– Joe
    May 10, 2011 at 14:47
  • I have tried thinning the sauce and it solved the problem of the sauce disappearing, but of course it continued to cook as you said. I'll try the combination of ideas next time.
    – James C
    May 11, 2011 at 11:03

The problem might also be caused by the fact that cooked pasta releases gluten, which thickens your sauce. "Washing" your pasta before putting the sauce in it, as suggested, is a good method, but probably the most simple thing to do in general is to keep your sauce a bit more liquid, and mixing your pasta with a bit of olive oil just before you add your sauce. This way your pasta is somehow "coated" with oil which could prevent a bit the soaking of your sauce.

  • I have tried using oil before but didn't like the flavour it added to the dish. Perhaps it wasn't right for the sauce I had at the time.
    – James C
    May 11, 2011 at 11:05
  • 1
    Likely starch not gluten. Developed gluten (if it was not developed your pasta would fall apart) is essentially water insoluble. Dec 12, 2016 at 8:35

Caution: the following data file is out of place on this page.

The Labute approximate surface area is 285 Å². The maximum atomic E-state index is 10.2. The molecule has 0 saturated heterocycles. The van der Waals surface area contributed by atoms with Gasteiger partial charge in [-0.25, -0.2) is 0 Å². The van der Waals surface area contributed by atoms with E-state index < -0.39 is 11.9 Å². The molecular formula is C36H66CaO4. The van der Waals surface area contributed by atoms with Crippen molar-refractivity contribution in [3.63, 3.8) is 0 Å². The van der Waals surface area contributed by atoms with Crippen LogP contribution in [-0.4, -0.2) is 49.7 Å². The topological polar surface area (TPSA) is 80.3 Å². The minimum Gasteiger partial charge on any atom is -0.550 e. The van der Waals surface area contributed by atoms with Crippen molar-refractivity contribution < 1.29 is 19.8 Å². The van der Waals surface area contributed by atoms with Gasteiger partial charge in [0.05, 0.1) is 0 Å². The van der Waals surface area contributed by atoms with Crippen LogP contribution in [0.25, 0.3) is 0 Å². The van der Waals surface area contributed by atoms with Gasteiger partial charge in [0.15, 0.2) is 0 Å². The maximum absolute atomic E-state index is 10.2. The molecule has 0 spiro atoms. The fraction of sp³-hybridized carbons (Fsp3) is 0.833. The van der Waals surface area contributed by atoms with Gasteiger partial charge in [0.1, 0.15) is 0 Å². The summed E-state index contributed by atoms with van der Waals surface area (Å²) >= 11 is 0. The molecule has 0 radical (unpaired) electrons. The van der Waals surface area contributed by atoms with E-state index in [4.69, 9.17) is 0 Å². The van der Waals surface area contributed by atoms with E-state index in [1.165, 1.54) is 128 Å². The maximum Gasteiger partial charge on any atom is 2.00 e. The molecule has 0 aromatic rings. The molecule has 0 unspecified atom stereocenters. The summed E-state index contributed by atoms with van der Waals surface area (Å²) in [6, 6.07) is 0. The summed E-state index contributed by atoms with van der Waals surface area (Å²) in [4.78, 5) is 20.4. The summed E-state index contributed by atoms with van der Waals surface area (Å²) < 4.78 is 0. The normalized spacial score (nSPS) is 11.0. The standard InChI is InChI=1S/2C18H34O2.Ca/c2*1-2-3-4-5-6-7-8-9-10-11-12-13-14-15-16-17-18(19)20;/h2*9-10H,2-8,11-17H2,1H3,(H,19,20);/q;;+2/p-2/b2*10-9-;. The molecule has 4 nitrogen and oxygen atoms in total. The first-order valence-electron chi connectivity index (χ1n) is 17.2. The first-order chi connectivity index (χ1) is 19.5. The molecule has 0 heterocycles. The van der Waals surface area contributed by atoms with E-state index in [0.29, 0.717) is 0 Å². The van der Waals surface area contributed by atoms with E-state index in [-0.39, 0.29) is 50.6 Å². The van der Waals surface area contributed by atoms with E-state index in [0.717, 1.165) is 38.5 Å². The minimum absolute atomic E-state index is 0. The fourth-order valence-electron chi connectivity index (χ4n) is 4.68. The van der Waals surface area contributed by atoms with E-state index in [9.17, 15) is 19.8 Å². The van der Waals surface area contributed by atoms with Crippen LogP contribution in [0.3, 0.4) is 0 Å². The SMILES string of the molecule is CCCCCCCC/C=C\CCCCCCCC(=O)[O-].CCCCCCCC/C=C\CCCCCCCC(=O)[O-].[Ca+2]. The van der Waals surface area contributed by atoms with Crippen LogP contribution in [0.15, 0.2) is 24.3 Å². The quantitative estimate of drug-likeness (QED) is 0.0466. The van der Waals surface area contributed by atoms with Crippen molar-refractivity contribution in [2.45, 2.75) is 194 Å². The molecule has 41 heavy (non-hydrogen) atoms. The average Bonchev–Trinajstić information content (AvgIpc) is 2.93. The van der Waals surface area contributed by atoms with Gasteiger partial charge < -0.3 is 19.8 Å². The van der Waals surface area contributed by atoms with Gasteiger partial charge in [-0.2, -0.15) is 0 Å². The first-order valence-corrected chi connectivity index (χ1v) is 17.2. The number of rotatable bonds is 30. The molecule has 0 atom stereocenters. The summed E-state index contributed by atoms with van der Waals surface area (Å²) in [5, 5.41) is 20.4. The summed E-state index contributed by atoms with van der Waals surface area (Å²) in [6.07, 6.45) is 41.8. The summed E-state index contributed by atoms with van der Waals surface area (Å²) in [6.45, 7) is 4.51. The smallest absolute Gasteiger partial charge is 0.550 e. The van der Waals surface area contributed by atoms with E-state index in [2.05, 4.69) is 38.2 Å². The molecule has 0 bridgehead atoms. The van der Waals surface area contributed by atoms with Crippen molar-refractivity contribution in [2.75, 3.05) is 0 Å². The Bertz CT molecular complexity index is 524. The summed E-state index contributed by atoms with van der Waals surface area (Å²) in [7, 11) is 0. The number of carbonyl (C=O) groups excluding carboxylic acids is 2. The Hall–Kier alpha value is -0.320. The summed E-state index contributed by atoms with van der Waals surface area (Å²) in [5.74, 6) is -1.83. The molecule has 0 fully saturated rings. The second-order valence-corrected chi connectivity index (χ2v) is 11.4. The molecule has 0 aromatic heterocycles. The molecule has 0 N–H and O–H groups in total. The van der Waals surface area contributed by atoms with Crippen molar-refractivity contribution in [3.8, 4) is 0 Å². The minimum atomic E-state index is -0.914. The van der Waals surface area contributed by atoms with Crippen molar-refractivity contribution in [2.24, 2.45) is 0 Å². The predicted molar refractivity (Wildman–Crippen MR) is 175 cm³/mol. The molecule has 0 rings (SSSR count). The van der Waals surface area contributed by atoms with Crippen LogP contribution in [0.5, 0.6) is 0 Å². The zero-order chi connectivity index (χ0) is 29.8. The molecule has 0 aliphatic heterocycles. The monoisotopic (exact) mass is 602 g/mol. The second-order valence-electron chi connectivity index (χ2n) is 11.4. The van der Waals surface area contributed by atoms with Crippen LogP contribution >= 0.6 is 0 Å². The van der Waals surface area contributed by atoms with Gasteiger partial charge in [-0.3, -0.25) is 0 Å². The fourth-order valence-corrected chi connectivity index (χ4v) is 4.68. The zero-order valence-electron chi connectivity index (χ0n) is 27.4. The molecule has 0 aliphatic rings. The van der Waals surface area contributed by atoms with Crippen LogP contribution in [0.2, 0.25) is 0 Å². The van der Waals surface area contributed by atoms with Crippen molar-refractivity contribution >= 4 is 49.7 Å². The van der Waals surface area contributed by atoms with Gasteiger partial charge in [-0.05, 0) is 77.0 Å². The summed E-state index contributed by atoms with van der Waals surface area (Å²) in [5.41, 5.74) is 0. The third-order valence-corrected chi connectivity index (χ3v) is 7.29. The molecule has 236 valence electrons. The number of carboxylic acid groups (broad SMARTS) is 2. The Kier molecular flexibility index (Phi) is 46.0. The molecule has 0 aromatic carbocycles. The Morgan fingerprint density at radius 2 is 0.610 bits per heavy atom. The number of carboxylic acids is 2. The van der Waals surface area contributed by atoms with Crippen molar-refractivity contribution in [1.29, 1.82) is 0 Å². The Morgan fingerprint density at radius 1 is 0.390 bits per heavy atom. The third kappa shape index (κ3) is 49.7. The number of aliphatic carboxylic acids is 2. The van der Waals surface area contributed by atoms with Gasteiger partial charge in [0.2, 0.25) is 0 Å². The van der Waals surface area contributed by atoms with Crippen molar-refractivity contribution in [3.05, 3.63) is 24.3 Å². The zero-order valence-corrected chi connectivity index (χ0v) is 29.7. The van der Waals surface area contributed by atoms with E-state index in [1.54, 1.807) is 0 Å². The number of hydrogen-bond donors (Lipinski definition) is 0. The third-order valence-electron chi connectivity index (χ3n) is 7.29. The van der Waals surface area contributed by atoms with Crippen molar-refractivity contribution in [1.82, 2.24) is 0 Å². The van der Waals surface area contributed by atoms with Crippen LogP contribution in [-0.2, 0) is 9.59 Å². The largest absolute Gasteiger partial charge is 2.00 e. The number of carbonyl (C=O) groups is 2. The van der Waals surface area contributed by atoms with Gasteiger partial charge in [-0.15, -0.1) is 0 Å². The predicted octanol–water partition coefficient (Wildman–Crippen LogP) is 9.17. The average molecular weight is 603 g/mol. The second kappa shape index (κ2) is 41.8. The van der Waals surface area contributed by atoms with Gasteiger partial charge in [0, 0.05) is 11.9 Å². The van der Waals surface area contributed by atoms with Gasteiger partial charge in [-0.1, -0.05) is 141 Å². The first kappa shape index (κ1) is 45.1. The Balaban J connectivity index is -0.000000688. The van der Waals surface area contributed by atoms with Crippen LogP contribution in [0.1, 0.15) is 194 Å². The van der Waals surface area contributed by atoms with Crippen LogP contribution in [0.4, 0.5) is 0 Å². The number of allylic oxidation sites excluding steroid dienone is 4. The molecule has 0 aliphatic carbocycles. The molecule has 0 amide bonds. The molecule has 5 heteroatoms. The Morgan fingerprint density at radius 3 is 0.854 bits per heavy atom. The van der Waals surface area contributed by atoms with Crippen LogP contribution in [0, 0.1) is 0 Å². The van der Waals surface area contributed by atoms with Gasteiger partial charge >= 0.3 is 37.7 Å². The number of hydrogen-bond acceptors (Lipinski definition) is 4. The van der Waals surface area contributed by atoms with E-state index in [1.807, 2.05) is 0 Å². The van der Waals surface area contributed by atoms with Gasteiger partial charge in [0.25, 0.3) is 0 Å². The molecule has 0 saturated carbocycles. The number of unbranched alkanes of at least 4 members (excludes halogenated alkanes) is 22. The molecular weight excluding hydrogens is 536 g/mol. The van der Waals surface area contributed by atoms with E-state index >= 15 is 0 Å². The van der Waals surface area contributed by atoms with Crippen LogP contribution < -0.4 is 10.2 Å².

I've started pulling out the leftovers before finishing cooking a pot of pasta, so that the leftover portion is only partially cooked, rinsing them and letting them cool before adding any sauce. This works best if you know the portions that work for your family/guests, but is especially handy when trying to enforce measured portion sizes.


I found an extra-yummy recipe for mac and cheese where you put the hot pasta in the casserole, add some butter, mix until it melts, then add the sauce. It's the first recipe I've found where the sauce didn't soaked into the pasta. I wonder if the butter makes a barrier.


I feel your pain, I'm wondering if maybe putting the sauce on the bottom and the pasta on top might help, hopefully that means it will only be the absolute bottom of the pasta that soaks up the sauce? Then maybe stirring it together just before reheating..

  • 1
    Thanks, Sue. Weird to see this again after I posted it 12 years ago! Since then I actually do this, as well as quick cool the pasta before boxing up.
    – James C
    Feb 18, 2023 at 17:35

What I like to do when I'm making pasta and chicken is to first cook the chicken and add the sauce to the chicken. Then I boil the pasta. When I'm ready to serve, I simply serve my pasta on the bottom with the sauce and meat on top. If u want to cook everything together and have leftovers the next day, you can always cook everything the way I said, put some pasta aside in one Tupperware, chicken and sauce in another container and then cook the rest of the meal together if you like

  • The question was explicitly for suggestions aside from storing ... in two separate boxes.
    – Stephie
    Jun 13, 2016 at 17:59